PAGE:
Grace – “Unmerited Favor”?
From I was a child until now, I have heard and read much on the grace of God. Almost all the people I know and read define grace similarly, as “unmerited favor.” Recently, I came across the same definition for grace in a book. This got me thinking about grace; therefore, I decided to research the topic and see what I can uncover from the Scriptures.
I usually approach searching the Scriptures with an open mind. I do not search, the Bible primarily to prove anything. Neither do I approach the Word of God with any preconceived ideas. I go to the Bible to learn more about the Lord God.
I search the Word of God to discover the deeper depth of God’s Word. I am never disappointed. I’m approaching this study on the grace of God with an open mind.
Sometimes at the end of a Bible Study I’m obliged to discard old beliefs and embrace the new light of the Scriptures. Will the Scriptures confirm the grace of God as “unmerited favor”? Alternatively, will it overturn it? I don’t know.
Join me as I search the Word of God concerning the grace of God.
Let us apply the Principle of First Mention regarding grace. The first time “grace” appears in the Scripture, teaches us much about it according to the law I mentioned. The first occurrence of “grace” happens in Genesis Chapter Six Verse Eight.
The Lord regrets that He made humanity because their “thoughts” were “evil continually” and their actions were exceedingly evil, Genesis 6:5-6.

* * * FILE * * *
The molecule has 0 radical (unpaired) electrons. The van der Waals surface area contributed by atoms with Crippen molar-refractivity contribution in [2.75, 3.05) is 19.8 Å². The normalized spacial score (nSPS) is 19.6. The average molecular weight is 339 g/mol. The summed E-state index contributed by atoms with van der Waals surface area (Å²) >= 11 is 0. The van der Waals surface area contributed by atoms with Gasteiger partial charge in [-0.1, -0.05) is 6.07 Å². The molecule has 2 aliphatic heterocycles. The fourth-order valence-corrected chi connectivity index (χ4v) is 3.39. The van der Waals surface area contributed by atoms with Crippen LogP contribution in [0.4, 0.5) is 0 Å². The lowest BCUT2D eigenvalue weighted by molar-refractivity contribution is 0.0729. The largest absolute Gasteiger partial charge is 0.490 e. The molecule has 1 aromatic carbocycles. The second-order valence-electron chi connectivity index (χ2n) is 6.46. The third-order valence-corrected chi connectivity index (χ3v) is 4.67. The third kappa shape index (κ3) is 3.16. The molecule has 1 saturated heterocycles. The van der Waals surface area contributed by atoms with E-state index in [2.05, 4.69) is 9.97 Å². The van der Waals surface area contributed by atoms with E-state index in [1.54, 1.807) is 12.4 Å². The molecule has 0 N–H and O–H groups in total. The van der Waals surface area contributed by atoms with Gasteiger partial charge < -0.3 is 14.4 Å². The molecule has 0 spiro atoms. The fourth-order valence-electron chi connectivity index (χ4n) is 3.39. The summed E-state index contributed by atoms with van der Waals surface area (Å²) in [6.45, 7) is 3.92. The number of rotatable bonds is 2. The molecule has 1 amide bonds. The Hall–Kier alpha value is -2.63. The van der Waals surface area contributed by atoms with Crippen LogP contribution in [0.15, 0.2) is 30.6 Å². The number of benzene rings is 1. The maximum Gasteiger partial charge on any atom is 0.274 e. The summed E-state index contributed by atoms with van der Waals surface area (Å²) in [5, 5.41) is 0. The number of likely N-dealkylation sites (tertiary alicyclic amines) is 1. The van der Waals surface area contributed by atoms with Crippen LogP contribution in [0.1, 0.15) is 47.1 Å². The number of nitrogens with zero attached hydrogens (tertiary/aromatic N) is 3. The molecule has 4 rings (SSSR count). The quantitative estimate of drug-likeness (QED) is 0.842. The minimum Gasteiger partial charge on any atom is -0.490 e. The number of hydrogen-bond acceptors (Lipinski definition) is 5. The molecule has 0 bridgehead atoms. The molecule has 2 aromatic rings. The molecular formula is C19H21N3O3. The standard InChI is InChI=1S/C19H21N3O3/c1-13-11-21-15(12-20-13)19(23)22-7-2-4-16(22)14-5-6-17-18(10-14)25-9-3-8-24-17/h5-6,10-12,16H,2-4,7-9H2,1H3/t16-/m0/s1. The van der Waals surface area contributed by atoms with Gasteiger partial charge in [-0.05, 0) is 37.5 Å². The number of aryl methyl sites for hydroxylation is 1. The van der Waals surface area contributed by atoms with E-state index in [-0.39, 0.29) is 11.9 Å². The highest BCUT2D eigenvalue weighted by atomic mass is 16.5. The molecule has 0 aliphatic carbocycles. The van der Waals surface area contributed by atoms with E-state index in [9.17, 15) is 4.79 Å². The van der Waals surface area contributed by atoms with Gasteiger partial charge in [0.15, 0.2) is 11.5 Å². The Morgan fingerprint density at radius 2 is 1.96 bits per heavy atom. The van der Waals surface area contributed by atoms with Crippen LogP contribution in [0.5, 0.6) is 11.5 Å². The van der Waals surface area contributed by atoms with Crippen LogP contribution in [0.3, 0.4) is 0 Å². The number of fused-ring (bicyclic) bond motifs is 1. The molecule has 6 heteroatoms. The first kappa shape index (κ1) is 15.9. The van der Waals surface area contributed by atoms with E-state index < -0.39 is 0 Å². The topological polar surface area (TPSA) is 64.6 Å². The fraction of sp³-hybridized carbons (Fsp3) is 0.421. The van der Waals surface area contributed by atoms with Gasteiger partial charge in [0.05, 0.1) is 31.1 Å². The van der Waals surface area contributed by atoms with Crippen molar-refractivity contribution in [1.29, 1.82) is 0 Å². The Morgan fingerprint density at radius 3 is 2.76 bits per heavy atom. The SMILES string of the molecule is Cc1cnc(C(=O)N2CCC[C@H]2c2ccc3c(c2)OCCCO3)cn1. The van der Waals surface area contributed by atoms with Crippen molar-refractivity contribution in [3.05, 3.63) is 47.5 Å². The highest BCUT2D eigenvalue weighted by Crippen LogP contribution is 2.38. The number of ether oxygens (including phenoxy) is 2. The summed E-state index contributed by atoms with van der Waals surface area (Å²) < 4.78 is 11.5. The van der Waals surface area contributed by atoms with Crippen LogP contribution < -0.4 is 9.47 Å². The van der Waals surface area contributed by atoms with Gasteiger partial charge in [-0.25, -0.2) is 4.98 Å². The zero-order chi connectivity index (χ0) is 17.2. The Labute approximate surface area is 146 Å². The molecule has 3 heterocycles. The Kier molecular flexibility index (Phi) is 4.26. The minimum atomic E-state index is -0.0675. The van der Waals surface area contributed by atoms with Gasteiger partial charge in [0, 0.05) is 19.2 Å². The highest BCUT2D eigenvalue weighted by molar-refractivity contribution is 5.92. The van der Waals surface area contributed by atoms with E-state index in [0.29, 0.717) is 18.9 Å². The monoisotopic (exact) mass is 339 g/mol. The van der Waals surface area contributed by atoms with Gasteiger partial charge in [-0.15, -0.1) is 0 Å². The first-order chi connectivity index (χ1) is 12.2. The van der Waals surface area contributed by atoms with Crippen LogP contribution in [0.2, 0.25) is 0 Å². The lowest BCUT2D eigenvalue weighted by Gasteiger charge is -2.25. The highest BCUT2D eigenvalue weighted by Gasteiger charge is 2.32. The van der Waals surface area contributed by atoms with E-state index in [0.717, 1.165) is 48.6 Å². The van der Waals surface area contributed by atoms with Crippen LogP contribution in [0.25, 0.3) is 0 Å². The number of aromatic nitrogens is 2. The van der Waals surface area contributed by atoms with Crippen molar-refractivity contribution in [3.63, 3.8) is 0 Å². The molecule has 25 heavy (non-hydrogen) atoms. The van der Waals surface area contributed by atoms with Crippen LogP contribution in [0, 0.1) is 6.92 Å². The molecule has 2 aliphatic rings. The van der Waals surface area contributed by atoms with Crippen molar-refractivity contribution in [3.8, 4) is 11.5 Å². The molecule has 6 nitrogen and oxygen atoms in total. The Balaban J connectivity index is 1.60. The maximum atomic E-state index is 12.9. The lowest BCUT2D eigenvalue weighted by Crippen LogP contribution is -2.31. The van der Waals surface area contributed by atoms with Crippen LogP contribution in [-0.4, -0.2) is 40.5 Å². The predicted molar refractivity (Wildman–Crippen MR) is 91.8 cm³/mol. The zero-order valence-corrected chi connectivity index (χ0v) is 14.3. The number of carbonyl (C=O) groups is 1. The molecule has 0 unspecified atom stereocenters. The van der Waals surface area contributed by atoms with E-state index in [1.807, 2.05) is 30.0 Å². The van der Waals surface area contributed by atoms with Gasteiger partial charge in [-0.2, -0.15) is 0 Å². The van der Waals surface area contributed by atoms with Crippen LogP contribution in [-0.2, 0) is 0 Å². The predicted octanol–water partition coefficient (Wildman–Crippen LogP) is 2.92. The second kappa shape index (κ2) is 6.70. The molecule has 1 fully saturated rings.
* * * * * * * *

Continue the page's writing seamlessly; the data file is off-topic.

Therefore, the Lord decided to “destroy” all his creation. He planned to destroy “man” and all the animals from the earth, Genesis 6:7. He extends grace only to Noah and his family.
Grace Connotes a Reward or Favor for Righteous Living
- “But Noah found grace in the eyes of the LORD,” Genesis 6:8.
In the context of its usage here, grace does not mean, “unmerited favor.” The Lord, through His Words, contrasts His attitude to the remainder of the world with His attitude toward one man, Noah.
The wicked actions of the people “grieved him (the LORD) at his heart” “but” he was happy with Noah’s lifestyle.
I’m no English Teacher, however, the preposition “BUT” in the verse above does two things. First, it compares Noah with the wicked world. Second, it connects Noah to the Lord. The sentence, “But Noah found grace in the eyes of the LORD” connotes a reward for righteous living. This reward is Divine Favor.
This first mention of grace does not conform to the popular definition of “unmerited favor”. Instead, it establishes the opposite; Noah deserved favor because he lived a righteous life. He merits Divine Favor.
Let’s extend this observation of grace further by examining the next verse of Scripture.
- “These are the generations of Noah: Noah was a just man and perfect in his generations, and Noah walked with God,” Genesis 6:9.
This Scripture confirms that Noah was different from the remainder of the people on earth for he was “a just man”. Additionally, his ancestors in his “generations” were righteous.
Noah’s great grandfather, Enoch, also found grace in the eyes of the Lord. He holds a coveted place in Scriptures. He “walked with God” as Noah did too. Enoch is one of few men God “took” alive, Genesis 5:24.